“I’m Not Good at Cutting”: A Lesson about Talents

2 Aug

The pre-school teacher had a goal that day– to have each student draw a character on construction paper, cut it out, and finish it so it could go home that afternoon with each child. On face value that seems like an innocent enough task that should be easily accomplished by each kid, right?

For our daughter Jill, it wasn’t quite so easy.

Jill is twenty-one now, will soon start her senior year at the University of Nebraska, and is considering options for graduate school. She is a delightful person with a great passion for life and promising career. But on this fateful day some seventeen years ago Jill ran into a teacher who was more interested in seeing her agenda accomplished than helping our daughter discover and develop her talents.

Jill is a meticulous person. She likes to have things “just so”, and when working on a task she deems important will take the necessary time to perform it to her exacting standards. She’s that way now, and was that way seventeen years ago. So when it came time for her to color and cut out the character at pre-school she was doing the job with the kind of attention that is part of her DNA, her basic character.

Some teachers might note her approach and even encourage the development of that behavior. But on this day, in the eyes of this so-called teacher, Jill was lagging behind the rest of the kids. She was not keeping up with the class and was in danger of not having her character cut out by the end of the day to take home. So as the school day neared its end and Jill wasn’t done what did the teacher do? She finished cutting the character out herself. Because Jill was careful, but slow, the task was taken away from her.

She came home that day in tears. Asked why she was crying, she said: “Mom, I’m not a good cutter.”

That’s what the teacher told her. I’m not kidding.

Why am I telling you a story from seventeen years ago about cutting figures out of construction paper? Because every day there are employees who are suffering the same fate, the fate of a workplace that doesn’t recognize their talents and tries to arrange the workplace to best nurture them.  Employees who should be using and developing their talents are doing work in conditions that don’t suit them, and because they are “slow cutters”—doing work that is not a good fit for them– their productivity and the productivity of their employer suffers.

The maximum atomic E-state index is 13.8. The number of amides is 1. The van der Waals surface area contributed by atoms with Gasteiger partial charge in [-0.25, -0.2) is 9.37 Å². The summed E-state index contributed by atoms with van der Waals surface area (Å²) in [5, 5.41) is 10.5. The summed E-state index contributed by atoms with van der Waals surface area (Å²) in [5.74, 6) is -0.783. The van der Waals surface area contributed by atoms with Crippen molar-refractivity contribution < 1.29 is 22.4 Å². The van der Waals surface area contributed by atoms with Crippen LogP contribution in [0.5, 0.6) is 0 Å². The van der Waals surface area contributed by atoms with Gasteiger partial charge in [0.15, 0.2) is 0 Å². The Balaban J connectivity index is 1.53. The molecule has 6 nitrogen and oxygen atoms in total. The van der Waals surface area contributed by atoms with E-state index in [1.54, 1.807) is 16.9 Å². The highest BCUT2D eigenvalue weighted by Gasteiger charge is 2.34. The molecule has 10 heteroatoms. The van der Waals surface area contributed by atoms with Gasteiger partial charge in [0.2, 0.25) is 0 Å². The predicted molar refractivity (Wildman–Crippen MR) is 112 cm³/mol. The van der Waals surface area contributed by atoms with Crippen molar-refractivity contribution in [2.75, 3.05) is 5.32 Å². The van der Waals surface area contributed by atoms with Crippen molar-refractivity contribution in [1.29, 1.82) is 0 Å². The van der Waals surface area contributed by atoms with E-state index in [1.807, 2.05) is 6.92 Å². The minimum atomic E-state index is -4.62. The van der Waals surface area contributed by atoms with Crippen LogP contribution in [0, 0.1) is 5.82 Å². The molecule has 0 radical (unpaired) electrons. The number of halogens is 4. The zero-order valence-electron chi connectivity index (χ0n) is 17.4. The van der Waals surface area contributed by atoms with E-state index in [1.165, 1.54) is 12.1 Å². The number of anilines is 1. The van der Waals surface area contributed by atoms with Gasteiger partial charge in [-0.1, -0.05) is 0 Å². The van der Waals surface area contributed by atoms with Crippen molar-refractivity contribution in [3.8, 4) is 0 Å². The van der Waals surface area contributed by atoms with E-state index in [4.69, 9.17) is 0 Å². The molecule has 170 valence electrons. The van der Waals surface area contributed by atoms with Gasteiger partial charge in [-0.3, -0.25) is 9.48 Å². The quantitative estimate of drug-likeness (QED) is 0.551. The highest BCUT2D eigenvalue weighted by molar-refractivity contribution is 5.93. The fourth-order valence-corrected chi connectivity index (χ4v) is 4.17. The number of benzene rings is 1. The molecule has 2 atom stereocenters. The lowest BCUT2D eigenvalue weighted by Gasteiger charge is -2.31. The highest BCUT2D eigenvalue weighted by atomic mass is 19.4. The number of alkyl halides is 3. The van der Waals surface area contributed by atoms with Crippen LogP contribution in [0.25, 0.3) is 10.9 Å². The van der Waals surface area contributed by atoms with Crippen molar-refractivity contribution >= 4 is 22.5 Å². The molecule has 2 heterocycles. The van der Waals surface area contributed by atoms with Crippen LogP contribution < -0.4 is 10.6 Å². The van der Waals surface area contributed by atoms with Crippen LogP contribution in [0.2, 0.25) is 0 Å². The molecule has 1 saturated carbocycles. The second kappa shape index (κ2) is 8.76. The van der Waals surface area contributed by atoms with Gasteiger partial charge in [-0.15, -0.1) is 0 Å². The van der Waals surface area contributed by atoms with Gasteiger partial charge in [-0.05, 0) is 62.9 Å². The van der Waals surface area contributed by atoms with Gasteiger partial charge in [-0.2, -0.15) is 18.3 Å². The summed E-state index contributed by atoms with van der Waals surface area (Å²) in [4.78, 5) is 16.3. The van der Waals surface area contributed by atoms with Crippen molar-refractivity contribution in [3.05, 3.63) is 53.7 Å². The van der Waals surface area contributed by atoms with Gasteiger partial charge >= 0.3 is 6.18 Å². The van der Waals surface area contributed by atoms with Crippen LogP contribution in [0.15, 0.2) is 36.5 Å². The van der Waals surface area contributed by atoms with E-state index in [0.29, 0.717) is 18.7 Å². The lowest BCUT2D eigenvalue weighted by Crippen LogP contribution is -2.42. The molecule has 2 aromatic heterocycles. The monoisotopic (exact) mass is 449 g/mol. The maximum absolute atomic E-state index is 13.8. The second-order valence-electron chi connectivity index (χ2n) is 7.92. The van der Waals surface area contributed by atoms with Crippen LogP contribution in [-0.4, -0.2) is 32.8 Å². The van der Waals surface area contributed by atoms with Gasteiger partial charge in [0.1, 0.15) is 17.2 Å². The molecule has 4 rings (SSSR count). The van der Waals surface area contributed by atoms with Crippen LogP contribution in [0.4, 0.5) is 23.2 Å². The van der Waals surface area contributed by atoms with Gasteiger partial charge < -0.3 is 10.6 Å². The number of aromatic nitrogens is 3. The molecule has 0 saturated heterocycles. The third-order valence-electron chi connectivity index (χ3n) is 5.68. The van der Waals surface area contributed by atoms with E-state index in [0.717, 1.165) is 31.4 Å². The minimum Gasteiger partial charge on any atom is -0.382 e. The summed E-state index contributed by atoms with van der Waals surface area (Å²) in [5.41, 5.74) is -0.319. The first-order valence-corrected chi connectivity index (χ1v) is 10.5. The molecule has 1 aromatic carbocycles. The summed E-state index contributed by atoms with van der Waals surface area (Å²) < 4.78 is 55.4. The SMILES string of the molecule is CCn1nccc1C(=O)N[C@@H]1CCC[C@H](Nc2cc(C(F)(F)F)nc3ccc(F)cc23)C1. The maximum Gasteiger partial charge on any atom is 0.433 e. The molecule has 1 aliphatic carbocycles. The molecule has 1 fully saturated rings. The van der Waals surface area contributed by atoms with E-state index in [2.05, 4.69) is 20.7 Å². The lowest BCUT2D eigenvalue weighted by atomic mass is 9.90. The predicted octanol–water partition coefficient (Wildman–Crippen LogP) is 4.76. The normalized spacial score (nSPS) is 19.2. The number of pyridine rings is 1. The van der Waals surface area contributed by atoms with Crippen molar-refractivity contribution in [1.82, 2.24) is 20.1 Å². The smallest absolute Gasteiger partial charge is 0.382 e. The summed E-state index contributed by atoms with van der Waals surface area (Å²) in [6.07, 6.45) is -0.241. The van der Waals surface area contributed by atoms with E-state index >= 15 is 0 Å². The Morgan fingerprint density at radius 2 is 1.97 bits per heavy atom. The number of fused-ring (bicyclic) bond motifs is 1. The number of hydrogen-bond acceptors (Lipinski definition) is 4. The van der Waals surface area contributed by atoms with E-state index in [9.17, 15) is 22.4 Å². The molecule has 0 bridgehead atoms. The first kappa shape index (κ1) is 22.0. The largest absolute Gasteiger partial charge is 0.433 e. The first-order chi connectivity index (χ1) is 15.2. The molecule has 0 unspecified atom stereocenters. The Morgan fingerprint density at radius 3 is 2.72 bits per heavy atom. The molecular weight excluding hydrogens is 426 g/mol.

Think about Jill for a moment. She was “slow” when it came to cutting, but look at the other side of equation. Do you know of work where attention to detail is important, where being meticulous is a valued asset? I can think of many companies who pay big bucks for people who have that kind of personality, who love doing detail-oriented work, who don’t seem to tire of it and look forward to the next time they get to use that talent. I can think of a gaggle of such jobs.

In fact, Jill holds one of those jobs right now. She works for a group home for adults with developmental disabilities. Most of the residents have needs that require numerous medicines be distributed accurately and on time. The supervisor of the home actually changed the schedule, including volunteering for part of a shift himself, so that Jill could perform the weekly medicine review as drugs were shipped to the home from the pharmacy. You see, Jill has a talent that is of significant value to her employer and the clients she serves. She may “cut slow”, but her boss doesn’t care about that. He cares about making sure that the correct medicines are administered at the right time at the right dosage to the vulnerable clients the agency has been entrusted to serve. Kudos to her boss for recognizing and utilizing that talent.

The companies we profile in Re-Engage do a far better job of helping their employees find roles that fit their strengths and where they see opportunities to grow and develop. It is one of the six universal drivers our research says contributes to highly engaged workplaces. One employee at a winning Best-Places-to-Work said:

“This is a great place to work, a place where an individual can utilize their talents and move freely amongst department to pursue their work interests and passions.”

Let’s help each and every employee with whom we work utilize their talents. Let’s get the meticulous folks doing jobs that fit them, the more creative folks doing creative stuff, and if you need a cutting job done quickly I’m sure there are people who are exceptional at that too.

Want to re-engage your staff? Stop ignoring their talents and start putting them to work.

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